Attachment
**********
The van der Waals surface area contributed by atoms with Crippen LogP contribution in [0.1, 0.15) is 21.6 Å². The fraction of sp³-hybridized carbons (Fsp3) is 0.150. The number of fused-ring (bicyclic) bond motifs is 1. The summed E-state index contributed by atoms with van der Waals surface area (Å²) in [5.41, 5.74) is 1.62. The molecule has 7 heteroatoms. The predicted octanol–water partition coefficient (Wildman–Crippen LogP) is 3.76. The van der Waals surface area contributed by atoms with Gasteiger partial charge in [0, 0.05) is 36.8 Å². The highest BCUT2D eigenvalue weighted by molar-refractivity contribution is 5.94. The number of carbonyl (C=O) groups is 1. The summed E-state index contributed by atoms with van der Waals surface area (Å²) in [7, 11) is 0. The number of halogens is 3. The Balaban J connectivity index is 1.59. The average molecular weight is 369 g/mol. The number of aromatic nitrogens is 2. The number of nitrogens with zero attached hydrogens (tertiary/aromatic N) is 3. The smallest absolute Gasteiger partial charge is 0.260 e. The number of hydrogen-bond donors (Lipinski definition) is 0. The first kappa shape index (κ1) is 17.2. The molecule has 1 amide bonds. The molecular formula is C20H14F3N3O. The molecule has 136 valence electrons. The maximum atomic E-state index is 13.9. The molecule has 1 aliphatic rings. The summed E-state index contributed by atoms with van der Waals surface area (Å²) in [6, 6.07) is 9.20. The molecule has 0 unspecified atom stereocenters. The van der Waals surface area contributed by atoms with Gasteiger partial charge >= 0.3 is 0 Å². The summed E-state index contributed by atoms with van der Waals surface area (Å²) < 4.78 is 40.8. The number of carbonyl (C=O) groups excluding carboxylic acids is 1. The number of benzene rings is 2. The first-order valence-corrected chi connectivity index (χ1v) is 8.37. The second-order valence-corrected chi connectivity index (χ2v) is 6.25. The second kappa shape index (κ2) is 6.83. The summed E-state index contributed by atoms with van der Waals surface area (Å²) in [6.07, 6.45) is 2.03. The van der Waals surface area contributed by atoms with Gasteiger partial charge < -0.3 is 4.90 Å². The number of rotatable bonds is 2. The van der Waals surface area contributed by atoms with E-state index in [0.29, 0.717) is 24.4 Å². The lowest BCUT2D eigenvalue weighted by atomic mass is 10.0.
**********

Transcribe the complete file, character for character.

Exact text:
The van der Waals surface area contributed by atoms with Crippen LogP contribution in [0.1, 0.15) is 21.6 Å². The fraction of sp³-hybridized carbons (Fsp3) is 0.150. The number of fused-ring (bicyclic) bond motifs is 1. The summed E-state index contributed by atoms with van der Waals surface area (Å²) in [5.41, 5.74) is 1.62. The molecule has 7 heteroatoms. The predicted octanol–water partition coefficient (Wildman–Crippen LogP) is 3.76. The van der Waals surface area contributed by atoms with Gasteiger partial charge in [0, 0.05) is 36.8 Å². The highest BCUT2D eigenvalue weighted by molar-refractivity contribution is 5.94. The number of carbonyl (C=O) groups is 1. The summed E-state index contributed by atoms with van der Waals surface area (Å²) in [7, 11) is 0. The number of halogens is 3. The Balaban J connectivity index is 1.59. The average molecular weight is 369 g/mol. The number of aromatic nitrogens is 2. The number of nitrogens with zero attached hydrogens (tertiary/aromatic N) is 3. The smallest absolute Gasteiger partial charge is 0.260 e. The number of hydrogen-bond donors (Lipinski definition) is 0. The first kappa shape index (κ1) is 17.2. The molecule has 1 amide bonds. The molecular formula is C20H14F3N3O. The molecule has 136 valence electrons. The maximum atomic E-state index is 13.9. The molecule has 1 aliphatic rings. The summed E-state index contributed by atoms with van der Waals surface area (Å²) in [6, 6.07) is 9.20. The molecule has 0 unspecified atom stereocenters. The van der Waals surface area contributed by atoms with Gasteiger partial charge >= 0.3 is 0 Å². The summed E-state index contributed by atoms with van der Waals surface area (Å²) < 4.78 is 40.8. The number of carbonyl (C=O) groups excluding carboxylic acids is 1. The number of benzene rings is 2. The first-order valence-corrected chi connectivity index (χ1v) is 8.37. The second-order valence-corrected chi connectivity index (χ2v) is 6.25. The second kappa shape index (κ2) is 6.83. The summed E-state index contributed by atoms with van der Waals surface area (Å²) in [6.07, 6.45) is 2.03. The van der Waals surface area contributed by atoms with Gasteiger partial charge < -0.3 is 4.90 Å². The number of rotatable bonds is 2. The van der Waals surface area contributed by atoms with E-state index in [0.29, 0.717) is 24.4 Å². The lowest BCUT2D eigenvalue weighted by atomic mass is 10.0.